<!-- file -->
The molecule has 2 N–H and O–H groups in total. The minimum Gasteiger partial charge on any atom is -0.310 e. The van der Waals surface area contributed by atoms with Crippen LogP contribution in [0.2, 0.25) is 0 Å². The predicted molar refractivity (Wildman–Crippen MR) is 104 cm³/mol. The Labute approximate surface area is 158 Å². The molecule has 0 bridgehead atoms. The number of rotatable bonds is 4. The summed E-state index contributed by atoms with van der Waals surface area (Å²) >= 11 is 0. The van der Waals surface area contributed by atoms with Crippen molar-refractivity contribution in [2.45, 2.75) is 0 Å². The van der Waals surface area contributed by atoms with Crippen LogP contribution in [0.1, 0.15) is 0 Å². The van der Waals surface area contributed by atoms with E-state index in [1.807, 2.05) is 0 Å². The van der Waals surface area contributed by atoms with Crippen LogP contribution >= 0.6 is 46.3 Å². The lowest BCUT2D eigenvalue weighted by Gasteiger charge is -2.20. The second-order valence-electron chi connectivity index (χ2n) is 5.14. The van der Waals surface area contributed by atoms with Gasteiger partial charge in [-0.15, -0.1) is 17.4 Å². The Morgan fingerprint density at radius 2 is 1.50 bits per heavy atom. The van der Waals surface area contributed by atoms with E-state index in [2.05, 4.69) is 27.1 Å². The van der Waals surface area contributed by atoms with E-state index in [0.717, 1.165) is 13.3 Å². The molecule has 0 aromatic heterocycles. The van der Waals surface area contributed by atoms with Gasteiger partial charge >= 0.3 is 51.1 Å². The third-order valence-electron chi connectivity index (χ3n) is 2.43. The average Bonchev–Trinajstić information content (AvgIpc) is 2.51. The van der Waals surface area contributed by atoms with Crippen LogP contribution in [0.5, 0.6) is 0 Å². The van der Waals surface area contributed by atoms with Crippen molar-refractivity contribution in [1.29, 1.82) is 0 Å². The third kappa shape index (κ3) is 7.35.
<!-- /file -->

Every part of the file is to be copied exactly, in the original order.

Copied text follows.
The molecule has 2 N–H and O–H groups in total. The minimum Gasteiger partial charge on any atom is -0.310 e. The van der Waals surface area contributed by atoms with Crippen LogP contribution in [0.2, 0.25) is 0 Å². The predicted molar refractivity (Wildman–Crippen MR) is 104 cm³/mol. The Labute approximate surface area is 158 Å². The molecule has 0 bridgehead atoms. The number of rotatable bonds is 4. The summed E-state index contributed by atoms with van der Waals surface area (Å²) >= 11 is 0. The van der Waals surface area contributed by atoms with Crippen molar-refractivity contribution in [2.45, 2.75) is 0 Å². The van der Waals surface area contributed by atoms with Crippen LogP contribution in [0.1, 0.15) is 0 Å². The van der Waals surface area contributed by atoms with E-state index in [1.807, 2.05) is 0 Å². The van der Waals surface area contributed by atoms with Crippen LogP contribution >= 0.6 is 46.3 Å². The lowest BCUT2D eigenvalue weighted by Gasteiger charge is -2.20. The second-order valence-electron chi connectivity index (χ2n) is 5.14. The van der Waals surface area contributed by atoms with Gasteiger partial charge in [-0.15, -0.1) is 17.4 Å². The Morgan fingerprint density at radius 2 is 1.50 bits per heavy atom. The van der Waals surface area contributed by atoms with E-state index in [2.05, 4.69) is 27.1 Å². The van der Waals surface area contributed by atoms with E-state index in [0.717, 1.165) is 13.3 Å². The molecule has 0 aromatic heterocycles. The van der Waals surface area contributed by atoms with Gasteiger partial charge >= 0.3 is 51.1 Å². The third-order valence-electron chi connectivity index (χ3n) is 2.43. The average Bonchev–Trinajstić information content (AvgIpc) is 2.51. The van der Waals surface area contributed by atoms with Crippen LogP contribution in [0.5, 0.6) is 0 Å². The van der Waals surface area contributed by atoms with Crippen molar-refractivity contribution in [1.29, 1.82) is 0 Å². The third kappa shape index (κ3) is 7.35.